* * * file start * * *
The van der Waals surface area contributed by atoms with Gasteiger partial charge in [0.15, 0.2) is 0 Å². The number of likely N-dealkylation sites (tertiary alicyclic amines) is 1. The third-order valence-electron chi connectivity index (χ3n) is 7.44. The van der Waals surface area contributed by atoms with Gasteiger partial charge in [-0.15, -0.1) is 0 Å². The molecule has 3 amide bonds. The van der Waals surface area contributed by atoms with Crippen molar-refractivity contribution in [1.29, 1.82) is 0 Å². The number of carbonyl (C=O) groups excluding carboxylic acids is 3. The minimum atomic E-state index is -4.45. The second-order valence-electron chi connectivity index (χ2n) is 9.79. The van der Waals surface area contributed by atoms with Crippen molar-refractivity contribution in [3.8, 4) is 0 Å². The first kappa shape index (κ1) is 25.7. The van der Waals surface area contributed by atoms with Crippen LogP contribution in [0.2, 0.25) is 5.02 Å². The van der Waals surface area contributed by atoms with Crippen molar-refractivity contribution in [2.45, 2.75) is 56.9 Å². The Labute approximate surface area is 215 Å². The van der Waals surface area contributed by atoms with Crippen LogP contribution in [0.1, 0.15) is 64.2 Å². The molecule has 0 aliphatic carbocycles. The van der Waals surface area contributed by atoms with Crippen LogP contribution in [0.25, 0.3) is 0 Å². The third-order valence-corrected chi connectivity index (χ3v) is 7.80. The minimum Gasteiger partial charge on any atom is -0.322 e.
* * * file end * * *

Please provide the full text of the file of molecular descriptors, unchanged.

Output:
The van der Waals surface area contributed by atoms with Gasteiger partial charge in [0.15, 0.2) is 0 Å². The number of likely N-dealkylation sites (tertiary alicyclic amines) is 1. The third-order valence-electron chi connectivity index (χ3n) is 7.44. The van der Waals surface area contributed by atoms with Gasteiger partial charge in [-0.15, -0.1) is 0 Å². The molecule has 3 amide bonds. The van der Waals surface area contributed by atoms with Crippen molar-refractivity contribution in [1.29, 1.82) is 0 Å². The number of carbonyl (C=O) groups excluding carboxylic acids is 3. The minimum atomic E-state index is -4.45. The second-order valence-electron chi connectivity index (χ2n) is 9.79. The van der Waals surface area contributed by atoms with Crippen molar-refractivity contribution in [3.8, 4) is 0 Å². The first kappa shape index (κ1) is 25.7. The van der Waals surface area contributed by atoms with Crippen LogP contribution in [0.2, 0.25) is 5.02 Å². The van der Waals surface area contributed by atoms with Crippen molar-refractivity contribution in [2.45, 2.75) is 56.9 Å². The Labute approximate surface area is 215 Å². The van der Waals surface area contributed by atoms with Crippen LogP contribution in [0.1, 0.15) is 64.2 Å². The molecule has 0 aliphatic carbocycles. The van der Waals surface area contributed by atoms with Crippen LogP contribution in [0.25, 0.3) is 0 Å². The third-order valence-corrected chi connectivity index (χ3v) is 7.80. The minimum Gasteiger partial charge on any atom is -0.322 e.